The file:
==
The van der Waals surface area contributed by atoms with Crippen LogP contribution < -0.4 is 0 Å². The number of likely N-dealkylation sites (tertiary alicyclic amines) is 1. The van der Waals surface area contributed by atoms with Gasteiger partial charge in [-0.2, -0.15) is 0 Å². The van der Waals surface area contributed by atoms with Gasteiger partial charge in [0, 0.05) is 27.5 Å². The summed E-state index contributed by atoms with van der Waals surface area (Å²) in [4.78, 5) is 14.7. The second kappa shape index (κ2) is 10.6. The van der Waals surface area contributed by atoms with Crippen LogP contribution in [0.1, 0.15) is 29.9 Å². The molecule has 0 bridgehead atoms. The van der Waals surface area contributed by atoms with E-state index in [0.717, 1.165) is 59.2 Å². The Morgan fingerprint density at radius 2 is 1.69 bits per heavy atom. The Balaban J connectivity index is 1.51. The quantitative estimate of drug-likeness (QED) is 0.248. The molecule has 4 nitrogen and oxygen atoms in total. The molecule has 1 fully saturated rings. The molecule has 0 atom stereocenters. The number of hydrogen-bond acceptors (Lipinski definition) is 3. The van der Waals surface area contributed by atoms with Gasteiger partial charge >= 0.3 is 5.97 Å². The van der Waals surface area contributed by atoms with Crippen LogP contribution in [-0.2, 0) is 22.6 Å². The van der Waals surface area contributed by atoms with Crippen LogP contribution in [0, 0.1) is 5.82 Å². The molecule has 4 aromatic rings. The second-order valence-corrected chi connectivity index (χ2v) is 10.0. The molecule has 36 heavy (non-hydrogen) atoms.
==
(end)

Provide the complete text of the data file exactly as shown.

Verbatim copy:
The van der Waals surface area contributed by atoms with Crippen LogP contribution < -0.4 is 0 Å². The number of likely N-dealkylation sites (tertiary alicyclic amines) is 1. The van der Waals surface area contributed by atoms with Gasteiger partial charge in [-0.2, -0.15) is 0 Å². The van der Waals surface area contributed by atoms with Gasteiger partial charge in [0, 0.05) is 27.5 Å². The summed E-state index contributed by atoms with van der Waals surface area (Å²) in [4.78, 5) is 14.7. The second kappa shape index (κ2) is 10.6. The van der Waals surface area contributed by atoms with Crippen LogP contribution in [0.1, 0.15) is 29.9 Å². The molecule has 0 bridgehead atoms. The van der Waals surface area contributed by atoms with E-state index in [0.717, 1.165) is 59.2 Å². The Morgan fingerprint density at radius 2 is 1.69 bits per heavy atom. The Balaban J connectivity index is 1.51. The quantitative estimate of drug-likeness (QED) is 0.248. The molecule has 4 nitrogen and oxygen atoms in total. The molecule has 1 fully saturated rings. The molecule has 0 atom stereocenters. The number of hydrogen-bond acceptors (Lipinski definition) is 3. The van der Waals surface area contributed by atoms with Gasteiger partial charge >= 0.3 is 5.97 Å². The van der Waals surface area contributed by atoms with Crippen LogP contribution in [-0.2, 0) is 22.6 Å². The van der Waals surface area contributed by atoms with Crippen LogP contribution in [0, 0.1) is 5.82 Å². The molecule has 4 aromatic rings. The second-order valence-corrected chi connectivity index (χ2v) is 10.0. The molecule has 36 heavy (non-hydrogen) atoms.